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Born in 1923
Inducted in 2018
Words and music are inextricably linked for Ned Rorem. Time magazine has called him "the world's best composer of art songs," yet his musical and literary ventures extend far beyond this specialized field. Winner of the Pulitzer Prize and a Grammy, Rorem has composed three symphonies, four piano concertos, and an array of other orchestral works; music for numerous combinations of chamber forces; ten operas; choral works of every description; ballets and other music for the theater; and literally hundreds of songs and cycles. He is the author of sixteen books, including five volumes of diaries and collections of lectures and criticism.
At age seventeen, Rorem entered the Music School of Northwestern University, and two years later receiving a scholarship to the Curtis Institute in Philadelphia. He studied composition under Bernard Wagenaar at Juilliard, where he earned both his Bachelor’s and Master’s degrees.
Ned Rorem has been the recipient of a Fulbright Fellowship (1951), a Guggenheim Fellowship (1957), and an award from the National Institute of Arts and Letters (1968). He received the ASCAP-Deems Taylor Award in 1971 for his book Critical Affairs, A Composer's Journal, in 1975 for The Final Diary, and in 1992 for an article on American opera in Opera News. His suite Air Music won the 1976 Pulitzer Prize in music. The Atlanta Symphony recording of the String Symphony, Sunday Morning, and Eagles received a Grammy Award for Outstanding Orchestral Recording in 1989. In 1998 he was chosen Composer of the Year by Musical America. He served as President of the American Academy of Arts and Letters from 2000-2003. In 2001 he was named a Chevalier de l’Ordre des Arts et Des Lettres by France for his contribution to the enrichment of the French cultural inheritance. In 2003 he was awarded the Gold Medal in Music, for an entire body of work, by the Academy of Arts and Letters; and also received ASCAP’s Lifetime Achievement Award. He has received numerous honorary degrees.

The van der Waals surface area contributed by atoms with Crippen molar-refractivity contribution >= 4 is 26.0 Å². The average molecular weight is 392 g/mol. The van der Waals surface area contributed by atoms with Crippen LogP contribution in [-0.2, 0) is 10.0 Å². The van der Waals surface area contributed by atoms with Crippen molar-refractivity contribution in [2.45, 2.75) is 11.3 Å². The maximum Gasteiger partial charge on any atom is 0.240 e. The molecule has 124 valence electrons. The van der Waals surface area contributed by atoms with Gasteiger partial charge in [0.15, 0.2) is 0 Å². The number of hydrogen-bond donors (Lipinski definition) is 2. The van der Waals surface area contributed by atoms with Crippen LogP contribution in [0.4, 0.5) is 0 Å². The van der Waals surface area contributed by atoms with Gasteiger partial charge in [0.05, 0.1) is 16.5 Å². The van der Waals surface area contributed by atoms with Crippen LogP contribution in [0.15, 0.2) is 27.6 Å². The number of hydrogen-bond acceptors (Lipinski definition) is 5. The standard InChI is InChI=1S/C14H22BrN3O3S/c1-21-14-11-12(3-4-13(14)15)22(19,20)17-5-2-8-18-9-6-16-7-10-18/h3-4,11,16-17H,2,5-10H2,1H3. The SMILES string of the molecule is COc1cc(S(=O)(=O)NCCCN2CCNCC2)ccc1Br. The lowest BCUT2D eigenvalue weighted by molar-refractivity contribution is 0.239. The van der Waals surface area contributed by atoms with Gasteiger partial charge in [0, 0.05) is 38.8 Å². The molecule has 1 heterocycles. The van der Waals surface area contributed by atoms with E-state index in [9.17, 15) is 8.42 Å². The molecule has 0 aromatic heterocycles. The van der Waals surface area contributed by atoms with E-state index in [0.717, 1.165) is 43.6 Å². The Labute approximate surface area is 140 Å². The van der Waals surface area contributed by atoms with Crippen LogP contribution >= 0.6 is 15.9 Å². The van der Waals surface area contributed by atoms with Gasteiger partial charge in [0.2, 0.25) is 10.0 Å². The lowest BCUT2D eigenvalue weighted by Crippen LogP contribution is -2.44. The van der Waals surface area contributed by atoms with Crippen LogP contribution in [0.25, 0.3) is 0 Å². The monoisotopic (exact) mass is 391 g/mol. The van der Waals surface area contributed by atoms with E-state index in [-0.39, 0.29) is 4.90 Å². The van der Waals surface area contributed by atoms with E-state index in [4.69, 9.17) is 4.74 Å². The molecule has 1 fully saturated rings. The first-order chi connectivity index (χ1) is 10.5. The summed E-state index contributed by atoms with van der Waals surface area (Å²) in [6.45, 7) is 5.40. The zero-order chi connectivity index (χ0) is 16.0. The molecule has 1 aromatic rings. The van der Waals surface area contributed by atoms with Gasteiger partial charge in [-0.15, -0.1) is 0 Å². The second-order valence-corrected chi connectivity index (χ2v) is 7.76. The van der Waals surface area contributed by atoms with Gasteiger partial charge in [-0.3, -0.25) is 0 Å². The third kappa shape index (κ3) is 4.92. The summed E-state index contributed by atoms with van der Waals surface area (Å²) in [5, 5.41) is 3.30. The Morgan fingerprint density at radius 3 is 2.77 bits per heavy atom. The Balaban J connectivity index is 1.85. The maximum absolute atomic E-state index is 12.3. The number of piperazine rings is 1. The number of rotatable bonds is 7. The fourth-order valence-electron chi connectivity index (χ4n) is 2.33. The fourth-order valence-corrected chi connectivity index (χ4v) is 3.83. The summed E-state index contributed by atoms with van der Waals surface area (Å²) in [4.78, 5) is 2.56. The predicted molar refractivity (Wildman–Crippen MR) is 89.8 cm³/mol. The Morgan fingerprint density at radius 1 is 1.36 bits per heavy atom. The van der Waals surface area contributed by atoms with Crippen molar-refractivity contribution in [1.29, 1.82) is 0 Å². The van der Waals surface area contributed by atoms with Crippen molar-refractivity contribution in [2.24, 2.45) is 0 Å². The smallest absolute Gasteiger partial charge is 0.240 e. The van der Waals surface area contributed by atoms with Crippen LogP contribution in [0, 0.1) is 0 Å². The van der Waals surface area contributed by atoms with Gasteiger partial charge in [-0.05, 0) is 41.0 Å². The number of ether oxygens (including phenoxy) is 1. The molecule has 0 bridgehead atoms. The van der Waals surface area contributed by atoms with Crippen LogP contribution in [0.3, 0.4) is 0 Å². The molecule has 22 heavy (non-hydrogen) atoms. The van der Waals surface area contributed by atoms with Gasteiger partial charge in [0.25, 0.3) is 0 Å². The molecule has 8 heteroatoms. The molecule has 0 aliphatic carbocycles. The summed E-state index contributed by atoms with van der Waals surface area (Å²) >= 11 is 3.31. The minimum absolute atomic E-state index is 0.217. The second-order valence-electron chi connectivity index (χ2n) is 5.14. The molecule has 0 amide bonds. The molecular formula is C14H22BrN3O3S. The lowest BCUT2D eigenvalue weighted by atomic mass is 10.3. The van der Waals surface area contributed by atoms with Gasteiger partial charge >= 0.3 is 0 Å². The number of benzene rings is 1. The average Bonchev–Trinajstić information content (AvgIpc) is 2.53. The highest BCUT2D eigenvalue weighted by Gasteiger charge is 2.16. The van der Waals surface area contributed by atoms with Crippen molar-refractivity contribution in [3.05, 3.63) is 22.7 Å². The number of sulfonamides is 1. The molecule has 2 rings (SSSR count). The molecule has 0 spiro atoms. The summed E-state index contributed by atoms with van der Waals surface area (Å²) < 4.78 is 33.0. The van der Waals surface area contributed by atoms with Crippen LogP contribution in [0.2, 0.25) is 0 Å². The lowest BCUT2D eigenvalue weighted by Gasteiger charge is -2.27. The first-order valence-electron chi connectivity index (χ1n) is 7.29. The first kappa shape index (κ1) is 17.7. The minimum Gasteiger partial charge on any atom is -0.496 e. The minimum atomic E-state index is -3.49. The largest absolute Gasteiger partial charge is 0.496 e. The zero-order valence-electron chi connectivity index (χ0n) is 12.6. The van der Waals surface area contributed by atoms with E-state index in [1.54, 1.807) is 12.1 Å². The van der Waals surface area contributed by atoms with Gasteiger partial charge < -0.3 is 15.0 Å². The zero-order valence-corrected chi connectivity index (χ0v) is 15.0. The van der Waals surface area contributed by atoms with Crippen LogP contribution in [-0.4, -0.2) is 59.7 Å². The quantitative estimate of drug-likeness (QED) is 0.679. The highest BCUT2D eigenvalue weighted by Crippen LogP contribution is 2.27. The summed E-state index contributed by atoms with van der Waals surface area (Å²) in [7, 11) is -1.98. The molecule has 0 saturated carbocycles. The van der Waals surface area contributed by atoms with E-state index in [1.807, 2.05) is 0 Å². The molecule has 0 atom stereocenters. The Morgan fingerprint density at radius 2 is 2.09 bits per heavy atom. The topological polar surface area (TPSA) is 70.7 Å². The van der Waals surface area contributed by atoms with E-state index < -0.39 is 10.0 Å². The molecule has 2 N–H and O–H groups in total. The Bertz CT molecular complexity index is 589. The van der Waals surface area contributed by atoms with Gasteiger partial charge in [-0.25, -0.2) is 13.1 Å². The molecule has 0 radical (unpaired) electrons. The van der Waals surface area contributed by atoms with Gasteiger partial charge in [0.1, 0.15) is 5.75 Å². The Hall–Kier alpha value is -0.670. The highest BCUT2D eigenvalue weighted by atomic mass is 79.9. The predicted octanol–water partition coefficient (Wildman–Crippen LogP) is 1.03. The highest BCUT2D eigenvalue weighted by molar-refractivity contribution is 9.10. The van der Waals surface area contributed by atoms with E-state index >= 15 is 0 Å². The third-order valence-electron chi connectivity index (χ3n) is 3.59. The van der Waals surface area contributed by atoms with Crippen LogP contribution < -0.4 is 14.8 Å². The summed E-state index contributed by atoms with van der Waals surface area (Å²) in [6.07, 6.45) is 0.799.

Among his many commissions for new works are those from the Ford Foundation (for Poems of Love and the Rain, 1962), the Lincoln Center Foundation (for Sun, 1965); the Koussevitzky Foundation (for Letters from Paris, 1966); the Atlanta Symphony (for the String Symphony, 1985); the Chicago Symphony (for Goodbye My Fancy, 1990); and from Carnegie Hall (for Spring Music, 1991). Rorem's most recent opera, Our Town, which he completed with librettist J.D. McClatchy, is a setting of the acclaimed Thorton Wilder play of the same name. It premiered at the Indiana University Jacob's School of Music in February 2006. Among the distinguished conductors who have performed his music are Bernstein, Masur, Mehta, Mitropoulos, Ormandy, Previn, Reiner, Slatkin, Steinberg, and Stokowski.
The Ned Rorem Archives are at the Library of Congress, Music Division, Washington DC.